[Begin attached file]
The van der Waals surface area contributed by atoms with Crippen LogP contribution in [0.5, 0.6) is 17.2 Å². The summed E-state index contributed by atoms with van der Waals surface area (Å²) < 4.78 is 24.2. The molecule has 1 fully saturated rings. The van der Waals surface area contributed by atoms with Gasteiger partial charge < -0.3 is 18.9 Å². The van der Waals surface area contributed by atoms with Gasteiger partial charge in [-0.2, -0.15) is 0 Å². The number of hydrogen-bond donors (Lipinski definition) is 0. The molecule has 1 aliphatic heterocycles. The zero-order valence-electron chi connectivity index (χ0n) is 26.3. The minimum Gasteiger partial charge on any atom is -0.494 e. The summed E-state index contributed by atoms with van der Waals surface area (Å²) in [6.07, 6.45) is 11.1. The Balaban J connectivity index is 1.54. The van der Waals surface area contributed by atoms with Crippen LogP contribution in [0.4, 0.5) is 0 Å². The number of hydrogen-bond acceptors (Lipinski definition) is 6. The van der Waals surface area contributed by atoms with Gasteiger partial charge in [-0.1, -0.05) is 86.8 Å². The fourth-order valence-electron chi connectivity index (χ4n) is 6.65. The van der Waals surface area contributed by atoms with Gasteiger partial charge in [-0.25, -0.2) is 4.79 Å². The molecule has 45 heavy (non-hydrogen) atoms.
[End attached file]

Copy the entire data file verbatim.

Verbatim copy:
The van der Waals surface area contributed by atoms with Crippen LogP contribution in [0.5, 0.6) is 17.2 Å². The summed E-state index contributed by atoms with van der Waals surface area (Å²) < 4.78 is 24.2. The molecule has 1 fully saturated rings. The van der Waals surface area contributed by atoms with Gasteiger partial charge < -0.3 is 18.9 Å². The van der Waals surface area contributed by atoms with Gasteiger partial charge in [-0.2, -0.15) is 0 Å². The number of hydrogen-bond donors (Lipinski definition) is 0. The molecule has 1 aliphatic heterocycles. The zero-order valence-electron chi connectivity index (χ0n) is 26.3. The minimum Gasteiger partial charge on any atom is -0.494 e. The summed E-state index contributed by atoms with van der Waals surface area (Å²) in [6.07, 6.45) is 11.1. The Balaban J connectivity index is 1.54. The van der Waals surface area contributed by atoms with Crippen LogP contribution in [0.4, 0.5) is 0 Å². The number of hydrogen-bond acceptors (Lipinski definition) is 6. The van der Waals surface area contributed by atoms with Gasteiger partial charge in [-0.1, -0.05) is 86.8 Å². The fourth-order valence-electron chi connectivity index (χ4n) is 6.65. The van der Waals surface area contributed by atoms with Gasteiger partial charge in [-0.25, -0.2) is 4.79 Å². The molecule has 45 heavy (non-hydrogen) atoms.